Europe’s gas crisis is also a renewables crisis, but there are ready solutions

IN THE COMMUNITTY

European natural gas prices have soared so high that hundreds of millions of people could be facing cold homes or inflated energy bills over winter. There’s also fears of a knock-on impact as carbon dioxide used in food production — a byproduct of fertilizer made with natural gas — also gets more expensive.

Politicians are blaming the surge in prices on an increase in natural gas demand as the world wakes up from the pandemic, supply disruption caused by maintenance, and a less-windy-than-usual summer that saw a drop in wind-generated power. But really, Europe’s crisis is in its renewables sector. The region has invested heavily in renewables, such as wind and solar, but it can’t get enough of this green power to the people who need it.

After the UN published its state-of-the-science climate report in August, warning the world must make deep and sustained cuts to greenhouse gas emissions this decade, there has been a growing understanding among political leaders that the transition away from fossil fuels needs to happen more quickly than planned. There are other incentives to moving faster on renewables, however. A fuller transition would free Europe from the disruption of volatile energy markets and reduce its dependence on other oil and gas providers, such as Russia. Europe could avoid its energy security getting tangled up in geopolitical storms.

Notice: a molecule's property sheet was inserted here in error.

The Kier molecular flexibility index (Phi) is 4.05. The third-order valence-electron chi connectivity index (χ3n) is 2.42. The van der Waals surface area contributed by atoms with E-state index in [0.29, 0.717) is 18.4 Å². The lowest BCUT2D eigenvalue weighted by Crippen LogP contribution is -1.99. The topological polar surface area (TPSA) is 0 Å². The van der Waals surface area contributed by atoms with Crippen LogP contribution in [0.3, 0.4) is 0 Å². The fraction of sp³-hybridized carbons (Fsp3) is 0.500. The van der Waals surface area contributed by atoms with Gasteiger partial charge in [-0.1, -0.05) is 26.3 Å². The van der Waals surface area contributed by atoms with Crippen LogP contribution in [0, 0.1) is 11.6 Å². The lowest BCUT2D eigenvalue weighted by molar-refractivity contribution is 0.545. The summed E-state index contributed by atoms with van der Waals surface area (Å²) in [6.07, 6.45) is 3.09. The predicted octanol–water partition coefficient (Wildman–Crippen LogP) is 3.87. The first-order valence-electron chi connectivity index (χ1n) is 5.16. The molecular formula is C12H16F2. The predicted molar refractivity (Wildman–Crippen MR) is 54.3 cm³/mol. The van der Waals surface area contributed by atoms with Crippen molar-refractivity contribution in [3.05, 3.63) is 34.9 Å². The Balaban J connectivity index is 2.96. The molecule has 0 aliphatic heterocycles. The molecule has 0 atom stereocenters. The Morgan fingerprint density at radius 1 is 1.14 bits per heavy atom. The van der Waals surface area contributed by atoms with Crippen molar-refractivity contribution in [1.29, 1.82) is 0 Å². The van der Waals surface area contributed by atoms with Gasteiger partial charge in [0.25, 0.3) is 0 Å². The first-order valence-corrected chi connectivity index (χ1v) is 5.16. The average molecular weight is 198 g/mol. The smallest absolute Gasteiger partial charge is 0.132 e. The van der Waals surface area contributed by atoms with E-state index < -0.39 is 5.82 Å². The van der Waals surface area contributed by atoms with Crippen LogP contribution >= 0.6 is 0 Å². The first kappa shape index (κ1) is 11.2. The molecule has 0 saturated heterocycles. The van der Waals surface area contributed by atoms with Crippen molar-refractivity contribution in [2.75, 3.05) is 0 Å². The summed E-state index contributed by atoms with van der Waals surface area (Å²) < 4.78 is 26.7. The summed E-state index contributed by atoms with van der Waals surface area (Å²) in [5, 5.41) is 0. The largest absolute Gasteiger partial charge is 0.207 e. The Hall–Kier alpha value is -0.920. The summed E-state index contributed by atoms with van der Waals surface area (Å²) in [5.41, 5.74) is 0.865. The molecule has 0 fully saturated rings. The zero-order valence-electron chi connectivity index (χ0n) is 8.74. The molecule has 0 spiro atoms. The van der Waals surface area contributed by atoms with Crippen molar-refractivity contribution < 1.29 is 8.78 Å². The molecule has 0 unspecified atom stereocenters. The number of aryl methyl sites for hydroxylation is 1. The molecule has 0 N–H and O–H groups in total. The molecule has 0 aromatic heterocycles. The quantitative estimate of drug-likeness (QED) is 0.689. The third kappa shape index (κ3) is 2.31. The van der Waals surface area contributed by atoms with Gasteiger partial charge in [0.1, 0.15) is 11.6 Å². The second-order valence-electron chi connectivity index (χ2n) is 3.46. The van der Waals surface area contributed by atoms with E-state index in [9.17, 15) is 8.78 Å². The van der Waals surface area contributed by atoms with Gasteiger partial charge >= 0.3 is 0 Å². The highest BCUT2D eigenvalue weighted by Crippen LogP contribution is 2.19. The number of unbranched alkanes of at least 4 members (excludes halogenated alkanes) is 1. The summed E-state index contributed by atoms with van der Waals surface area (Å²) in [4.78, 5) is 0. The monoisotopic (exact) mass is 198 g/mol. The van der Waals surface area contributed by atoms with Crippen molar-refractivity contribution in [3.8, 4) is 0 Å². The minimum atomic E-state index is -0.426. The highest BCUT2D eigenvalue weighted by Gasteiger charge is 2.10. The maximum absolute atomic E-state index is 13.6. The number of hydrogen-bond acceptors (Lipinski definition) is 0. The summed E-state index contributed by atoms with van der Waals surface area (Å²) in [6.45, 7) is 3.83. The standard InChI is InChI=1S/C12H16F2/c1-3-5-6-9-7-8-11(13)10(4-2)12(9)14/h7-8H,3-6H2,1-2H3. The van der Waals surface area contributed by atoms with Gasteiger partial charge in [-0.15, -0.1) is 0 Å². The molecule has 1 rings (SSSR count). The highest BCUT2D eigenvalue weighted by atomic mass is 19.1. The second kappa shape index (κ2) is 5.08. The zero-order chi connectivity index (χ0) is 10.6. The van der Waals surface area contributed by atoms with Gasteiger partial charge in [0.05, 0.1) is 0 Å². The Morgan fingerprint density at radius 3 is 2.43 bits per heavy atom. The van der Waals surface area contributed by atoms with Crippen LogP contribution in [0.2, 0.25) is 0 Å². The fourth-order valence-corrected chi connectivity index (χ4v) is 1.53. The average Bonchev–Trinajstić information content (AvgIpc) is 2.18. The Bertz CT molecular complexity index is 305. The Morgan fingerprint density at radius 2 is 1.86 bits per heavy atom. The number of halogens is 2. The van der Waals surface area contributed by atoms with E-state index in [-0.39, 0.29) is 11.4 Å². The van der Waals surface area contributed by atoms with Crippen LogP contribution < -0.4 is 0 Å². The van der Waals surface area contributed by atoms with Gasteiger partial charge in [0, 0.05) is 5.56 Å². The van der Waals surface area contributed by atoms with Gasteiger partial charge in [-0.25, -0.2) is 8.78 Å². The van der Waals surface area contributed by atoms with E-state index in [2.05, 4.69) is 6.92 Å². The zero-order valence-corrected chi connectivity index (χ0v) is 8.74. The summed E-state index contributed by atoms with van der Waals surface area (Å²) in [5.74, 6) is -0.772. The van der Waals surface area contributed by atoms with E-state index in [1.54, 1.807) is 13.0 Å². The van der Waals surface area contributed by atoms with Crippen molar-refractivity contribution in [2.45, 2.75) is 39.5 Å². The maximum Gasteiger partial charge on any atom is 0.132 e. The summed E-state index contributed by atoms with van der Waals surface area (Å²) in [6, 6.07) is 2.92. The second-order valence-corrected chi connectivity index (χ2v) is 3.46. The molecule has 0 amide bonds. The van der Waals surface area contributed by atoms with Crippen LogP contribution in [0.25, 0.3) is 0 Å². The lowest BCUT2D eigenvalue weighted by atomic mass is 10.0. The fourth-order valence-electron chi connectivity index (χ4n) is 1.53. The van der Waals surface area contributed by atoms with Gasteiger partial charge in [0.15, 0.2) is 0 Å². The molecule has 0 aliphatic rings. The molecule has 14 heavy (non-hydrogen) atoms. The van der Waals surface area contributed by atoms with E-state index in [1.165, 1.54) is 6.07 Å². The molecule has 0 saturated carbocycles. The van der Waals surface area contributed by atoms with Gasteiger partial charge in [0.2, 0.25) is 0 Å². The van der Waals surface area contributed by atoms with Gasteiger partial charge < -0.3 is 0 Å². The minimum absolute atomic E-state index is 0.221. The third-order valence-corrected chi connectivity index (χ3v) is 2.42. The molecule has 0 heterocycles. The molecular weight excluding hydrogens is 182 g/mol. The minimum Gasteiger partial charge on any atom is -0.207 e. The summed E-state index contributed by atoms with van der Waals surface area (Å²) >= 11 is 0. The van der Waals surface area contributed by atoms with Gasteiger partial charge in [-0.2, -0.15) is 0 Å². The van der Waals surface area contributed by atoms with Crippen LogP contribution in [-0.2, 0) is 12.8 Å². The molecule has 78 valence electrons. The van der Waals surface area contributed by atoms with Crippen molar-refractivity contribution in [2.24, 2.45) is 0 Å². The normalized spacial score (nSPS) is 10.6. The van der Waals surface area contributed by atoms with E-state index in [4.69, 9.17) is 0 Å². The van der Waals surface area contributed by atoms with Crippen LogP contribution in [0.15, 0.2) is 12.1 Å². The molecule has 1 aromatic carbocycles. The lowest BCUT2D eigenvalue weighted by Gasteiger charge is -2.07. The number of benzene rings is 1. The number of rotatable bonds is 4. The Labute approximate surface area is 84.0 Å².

More than 40 European Union lawmakers, mostly from eastern and Baltic states, have appealed to the European Commission to launch an investigation into Russia’s state gas company Gazprom. They suspect it had been restraining its supply to push up prices and pressure Germany to expedite the launch of Nord Stream 2, a gas pipeline that runs from Russia and under the Baltic Sea to Germany. Gazprom told CNN Business that it was supplying gas to customers abroad “in full compliance with existing contractual obligations” and that supplies were “at a level close to the historically record high” over the past eight months. The International Energy Agency said Wednesday that Russian exports to Europe were down from 2019 levels and that the country could do more to increase supplies ahead of winter.